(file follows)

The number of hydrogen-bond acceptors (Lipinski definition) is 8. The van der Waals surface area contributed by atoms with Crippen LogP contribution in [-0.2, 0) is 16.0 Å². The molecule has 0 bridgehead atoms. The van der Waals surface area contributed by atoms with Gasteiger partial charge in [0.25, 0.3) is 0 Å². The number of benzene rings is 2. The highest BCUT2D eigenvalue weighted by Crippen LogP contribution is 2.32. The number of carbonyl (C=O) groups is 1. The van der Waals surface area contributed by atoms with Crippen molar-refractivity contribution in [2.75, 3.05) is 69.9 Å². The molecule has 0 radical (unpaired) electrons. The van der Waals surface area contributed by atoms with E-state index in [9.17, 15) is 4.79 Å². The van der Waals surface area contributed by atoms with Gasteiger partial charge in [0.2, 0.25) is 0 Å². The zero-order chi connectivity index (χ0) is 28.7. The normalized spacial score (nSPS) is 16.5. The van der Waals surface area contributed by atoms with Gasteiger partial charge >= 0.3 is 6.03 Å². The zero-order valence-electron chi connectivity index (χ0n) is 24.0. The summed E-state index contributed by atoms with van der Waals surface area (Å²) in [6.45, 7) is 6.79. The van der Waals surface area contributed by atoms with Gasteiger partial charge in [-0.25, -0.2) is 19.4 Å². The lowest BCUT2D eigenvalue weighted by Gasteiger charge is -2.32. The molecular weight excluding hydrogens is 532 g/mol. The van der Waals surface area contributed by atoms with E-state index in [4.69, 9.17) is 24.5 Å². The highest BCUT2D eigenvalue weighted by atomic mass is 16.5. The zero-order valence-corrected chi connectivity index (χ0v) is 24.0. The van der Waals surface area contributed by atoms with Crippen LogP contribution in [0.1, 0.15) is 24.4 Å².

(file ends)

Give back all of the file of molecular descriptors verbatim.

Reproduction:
The number of hydrogen-bond acceptors (Lipinski definition) is 8. The van der Waals surface area contributed by atoms with Crippen LogP contribution in [-0.2, 0) is 16.0 Å². The molecule has 0 bridgehead atoms. The van der Waals surface area contributed by atoms with Gasteiger partial charge in [0.25, 0.3) is 0 Å². The number of benzene rings is 2. The highest BCUT2D eigenvalue weighted by Crippen LogP contribution is 2.32. The number of carbonyl (C=O) groups is 1. The van der Waals surface area contributed by atoms with Crippen molar-refractivity contribution in [2.75, 3.05) is 69.9 Å². The molecule has 0 radical (unpaired) electrons. The van der Waals surface area contributed by atoms with E-state index in [9.17, 15) is 4.79 Å². The van der Waals surface area contributed by atoms with Gasteiger partial charge in [0.2, 0.25) is 0 Å². The zero-order chi connectivity index (χ0) is 28.7. The normalized spacial score (nSPS) is 16.5. The van der Waals surface area contributed by atoms with Gasteiger partial charge >= 0.3 is 6.03 Å². The zero-order valence-electron chi connectivity index (χ0n) is 24.0. The summed E-state index contributed by atoms with van der Waals surface area (Å²) in [6.45, 7) is 6.79. The van der Waals surface area contributed by atoms with Gasteiger partial charge in [-0.25, -0.2) is 19.4 Å². The lowest BCUT2D eigenvalue weighted by Gasteiger charge is -2.32. The molecular weight excluding hydrogens is 532 g/mol. The van der Waals surface area contributed by atoms with E-state index in [4.69, 9.17) is 24.5 Å². The highest BCUT2D eigenvalue weighted by atomic mass is 16.5. The zero-order valence-corrected chi connectivity index (χ0v) is 24.0. The van der Waals surface area contributed by atoms with Crippen LogP contribution in [0.1, 0.15) is 24.4 Å².